Frye Hotel celebrates 100 years - fourteen as low-income housing
When the Frye Hotel opened for business, President Roosevelt was a guest at the grand opening. That's Theodore Roosevelt. The new hotel was a hot spot for important gatherings and conventions. Like the National Association of Master Horseshoers and Blacksmiths.
The year was 1911. That's three years before the iconic Smith Tower - also pictured above - was constructed.
Today the Frye Hotel has federal landmark status and is part of the Pioneer Square Historic District.
During World War II and after, the Frye served as military housing. In the early 1970's, a new owner turned the hotel into subsidized housing. As the subsidy program ended, the hotel came under threat of conversion to market-rate housing.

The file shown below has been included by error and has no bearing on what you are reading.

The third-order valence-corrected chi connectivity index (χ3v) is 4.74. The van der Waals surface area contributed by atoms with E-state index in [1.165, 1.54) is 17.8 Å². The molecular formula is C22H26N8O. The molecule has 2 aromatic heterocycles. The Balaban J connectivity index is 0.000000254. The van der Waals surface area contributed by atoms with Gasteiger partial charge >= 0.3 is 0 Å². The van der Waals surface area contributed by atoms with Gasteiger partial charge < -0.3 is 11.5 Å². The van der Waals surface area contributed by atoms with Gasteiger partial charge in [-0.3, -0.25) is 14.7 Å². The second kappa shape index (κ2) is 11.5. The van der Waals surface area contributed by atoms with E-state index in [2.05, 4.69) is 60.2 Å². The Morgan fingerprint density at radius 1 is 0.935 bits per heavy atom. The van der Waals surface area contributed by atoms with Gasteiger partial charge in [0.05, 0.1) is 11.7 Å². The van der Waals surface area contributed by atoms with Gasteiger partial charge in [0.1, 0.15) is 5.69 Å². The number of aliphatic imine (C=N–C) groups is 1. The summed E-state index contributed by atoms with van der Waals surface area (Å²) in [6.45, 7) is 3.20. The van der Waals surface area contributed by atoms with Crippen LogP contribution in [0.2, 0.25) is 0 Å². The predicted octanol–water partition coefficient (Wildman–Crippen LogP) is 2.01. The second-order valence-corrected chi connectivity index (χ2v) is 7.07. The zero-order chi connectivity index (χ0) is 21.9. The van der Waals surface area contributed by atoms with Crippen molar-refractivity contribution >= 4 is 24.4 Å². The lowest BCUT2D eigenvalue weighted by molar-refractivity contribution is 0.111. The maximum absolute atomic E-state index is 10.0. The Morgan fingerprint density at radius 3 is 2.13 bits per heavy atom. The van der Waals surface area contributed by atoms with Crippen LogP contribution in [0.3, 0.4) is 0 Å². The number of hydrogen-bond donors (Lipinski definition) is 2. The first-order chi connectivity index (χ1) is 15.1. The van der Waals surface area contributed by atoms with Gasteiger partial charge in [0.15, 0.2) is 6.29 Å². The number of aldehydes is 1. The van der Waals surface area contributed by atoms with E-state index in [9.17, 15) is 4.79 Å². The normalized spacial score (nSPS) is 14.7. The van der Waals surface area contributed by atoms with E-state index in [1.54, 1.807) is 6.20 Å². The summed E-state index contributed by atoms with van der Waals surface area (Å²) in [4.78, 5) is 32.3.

Converted to low-income housing
In 1997, the Frye's owners were ready to sell it to a for-profit developer who had made a backup offer to buy the building. The residents were at risk of being displaced and signed a petition to then-Seattle Mayor Norm Rice to save their homes.
That's when the non-profit Low Income Housing Institute purchased and renovated the old hotel to preserve 234 units of housing for low-income families and individuals, seniors and people with disabilities.
Today, the Frye continues to serve low income households in need. Many families have incomes less than 30% of the area median income or $20,550 for a two-person household. And each year, LIHI opens up a community room for a severe weather emergency shelter, housing up to 32 homeless women each night.
Today, Seattle dignitaries, key funding partners, Frye residents and volunteers were on hand to celebrate the Frye's first century.
To learn more about the storied past of the Frye Hotel/Apartments, check out the story at Historylink.org.